Happy Sunday and welcome to my stop on the A Song of Wraiths and Ruin blog tour!! Today I have an interview with Malik and Karina themselves to share with you! Read on to find out more about their worldview, follow the rest of the tour, find out more about Rosie and her book, plus enter to win some A Song of Wraiths and Ruin swag!
A Song of Wraiths and Ruin by Roseanne A. Brown
Published by Balzer + Bray on June 2, 2020
Genres: YA, Contemporary, Thriller
For Malik, the Solstasia festival is a chance to escape his war-stricken home and start a new life with his sisters in the prosperous desert city of Ziran. But when a vengeful spirit abducts Malik’s younger sister, Nadia, as payment into the city, Malik strikes a fatal deal—kill Karina, Crown Princess of Ziran, for Nadia’s freedom.
But Karina has deadly aspirations of her own. Her mother, the Sultana, has been assassinated; her court threatens mutiny; and Solstasia looms like a knife over her neck. Grief-stricken, Karina decides to resurrect her mother through ancient magic . . . requiring the beating heart of a king. And she knows just how to obtain one: by offering her hand in marriage to the victor of the Solstasia competition.
When Malik rigs his way into the contest, they are set on a course to destroy each other. But as attraction flares between them and ancient evils stir, will they be able to see their tasks to the death?
What would you wish for if you had three wishes?
Malik: Honestly, I don’t think I’d wish for anything. In all of the stories my Nana told me growing up, misfortune always fell on those who made wishes for things they weren’t meant to have. But if I knew the wishes came with no hidden cost, well…I’d wish for a new home for my family, one where we’d be safe from the Sentinels. I’d wish that my mothers and sisters would always stay happy and healthy. And I’d wish for…a friend. For my last wish, I’d wish for someone who
Karina: Only children believe in making wishes, but I’ll humor you. First I’d wish for a pony made of pure silver. I don’t need the pony or the silver, but it would amuse me. Next I’d wish for more hours in the day, so that my dear steward Farid could rest for once (and thus perhaps stop yelling at me for not taking my lessons seriously.) And for my last wish, I’d wish for–for my father and sister to live once more.
How would you spend your perfect day?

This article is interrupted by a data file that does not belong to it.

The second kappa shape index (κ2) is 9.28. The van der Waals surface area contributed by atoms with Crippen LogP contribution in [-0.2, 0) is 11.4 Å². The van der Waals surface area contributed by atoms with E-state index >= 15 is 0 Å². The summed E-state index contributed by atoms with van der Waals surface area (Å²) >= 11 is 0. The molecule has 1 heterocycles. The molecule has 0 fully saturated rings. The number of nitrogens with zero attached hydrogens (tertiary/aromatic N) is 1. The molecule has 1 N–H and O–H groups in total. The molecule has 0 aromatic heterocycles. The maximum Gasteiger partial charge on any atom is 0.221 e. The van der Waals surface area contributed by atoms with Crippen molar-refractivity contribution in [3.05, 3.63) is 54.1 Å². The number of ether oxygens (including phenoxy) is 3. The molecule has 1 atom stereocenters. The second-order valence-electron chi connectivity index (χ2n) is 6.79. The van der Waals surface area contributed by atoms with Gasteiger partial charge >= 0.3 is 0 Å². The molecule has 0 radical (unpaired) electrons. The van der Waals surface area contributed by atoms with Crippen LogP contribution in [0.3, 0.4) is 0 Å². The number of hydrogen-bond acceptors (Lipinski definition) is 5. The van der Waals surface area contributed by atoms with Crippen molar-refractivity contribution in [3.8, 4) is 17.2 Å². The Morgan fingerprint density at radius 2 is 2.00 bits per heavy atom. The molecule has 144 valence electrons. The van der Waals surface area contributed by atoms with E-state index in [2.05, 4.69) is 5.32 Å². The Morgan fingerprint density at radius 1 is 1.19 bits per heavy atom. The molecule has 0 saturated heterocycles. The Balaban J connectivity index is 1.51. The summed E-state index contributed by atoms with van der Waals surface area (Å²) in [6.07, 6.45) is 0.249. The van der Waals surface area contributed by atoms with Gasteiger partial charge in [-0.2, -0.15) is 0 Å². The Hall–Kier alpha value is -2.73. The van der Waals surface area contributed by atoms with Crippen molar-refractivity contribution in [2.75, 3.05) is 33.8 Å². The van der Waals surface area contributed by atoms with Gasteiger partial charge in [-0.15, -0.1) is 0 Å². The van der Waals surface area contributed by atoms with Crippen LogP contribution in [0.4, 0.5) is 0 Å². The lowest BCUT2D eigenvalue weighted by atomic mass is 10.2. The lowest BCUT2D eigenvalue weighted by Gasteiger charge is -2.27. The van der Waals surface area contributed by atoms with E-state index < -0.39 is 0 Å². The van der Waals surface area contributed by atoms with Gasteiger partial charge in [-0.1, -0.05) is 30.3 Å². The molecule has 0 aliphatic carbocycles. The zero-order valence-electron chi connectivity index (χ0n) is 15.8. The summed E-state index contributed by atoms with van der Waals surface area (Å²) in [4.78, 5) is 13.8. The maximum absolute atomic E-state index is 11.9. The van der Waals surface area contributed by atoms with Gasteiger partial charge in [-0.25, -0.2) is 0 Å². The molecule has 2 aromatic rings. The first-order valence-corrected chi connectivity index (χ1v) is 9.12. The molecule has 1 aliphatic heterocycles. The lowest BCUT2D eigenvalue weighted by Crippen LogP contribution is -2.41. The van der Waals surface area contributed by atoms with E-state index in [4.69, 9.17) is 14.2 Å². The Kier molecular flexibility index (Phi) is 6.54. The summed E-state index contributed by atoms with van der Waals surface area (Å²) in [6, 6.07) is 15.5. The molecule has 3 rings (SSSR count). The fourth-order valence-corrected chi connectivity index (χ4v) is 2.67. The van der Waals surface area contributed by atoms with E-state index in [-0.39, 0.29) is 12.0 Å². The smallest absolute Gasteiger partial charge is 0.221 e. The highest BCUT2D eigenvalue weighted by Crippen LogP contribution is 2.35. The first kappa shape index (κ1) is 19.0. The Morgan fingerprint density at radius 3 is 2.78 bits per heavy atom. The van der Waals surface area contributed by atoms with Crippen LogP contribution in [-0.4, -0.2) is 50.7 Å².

Malik: My perfect day would be spent sitting in the lemon grove on my family’s farm with my family. We used to do that a lot, but these days there is too much work to be done for us to gather as we once did.
Karina: On stage, of course. I’d perform all day, and then when I got bored of performing, I’d spend the evening receiving all kinds of gifts and praises from my adoring fans. Perhaps I’d even throw a feast if I was feeling particularly generous that day.
Do you see the glass as half full or half empty?
Malik: I try to stay grateful that my glass has any water in it at all. There are some people who don’t even get a glass.
Karina: Why should I settle for half of anything? The glass should be completely filled every time.
What is your favorite memory?
Malik: My younger sister’s first word was my name. That had been a hard year for us, as my father had left not long after she was born, so we were all struggling just to make sure we had enough to get by. But I was playing with her and she yelled my name suddenly. No one else heard it, but I’ll never forget that moment. That was the first time in a long time I felt like everything was going to be alright.
Karina: Years ago, my sister and I snuck out of our lessons, and we roamed free for hours before anyone even noticed. Our parents were the first ones to find us, but instead of making us go back, we all hid in my mother’s garden for the rest of the day. I don’t think I’ve ever seen my mother laugh more than she did that day, and she certainly hasn’t laughed that much since….I try not to think about it. The past is the past for a reason.
Where would you most like to visit?
Malik: Arkwasi has always sounded nice. I’d like to visit the lake there, and maybe visit their famous floating markets. Oh, but I could never afford it.
Karina: I’ve always been fascinated by the Snowlands, and perhaps one day when I’m queen I can join an excursion down to study more of the secret hidden there. But for now, there is no way my mother or Farid would ever let me leave Ziran.
How would you describe yourself?
Malik: Oh, um, I’m no one special really. I’m…somewhat tall? Almost? Or, more like, I’m not short? Ah I’m sorry, that doesn’t answer your question at all. I’m just…normal. I’m myself. Is that alright?
Karina: I’m exactly what you see. I’m the princess. One day I’ll be queen. I’m my mother’s daughter. That is who I am. That is who I’ll always be.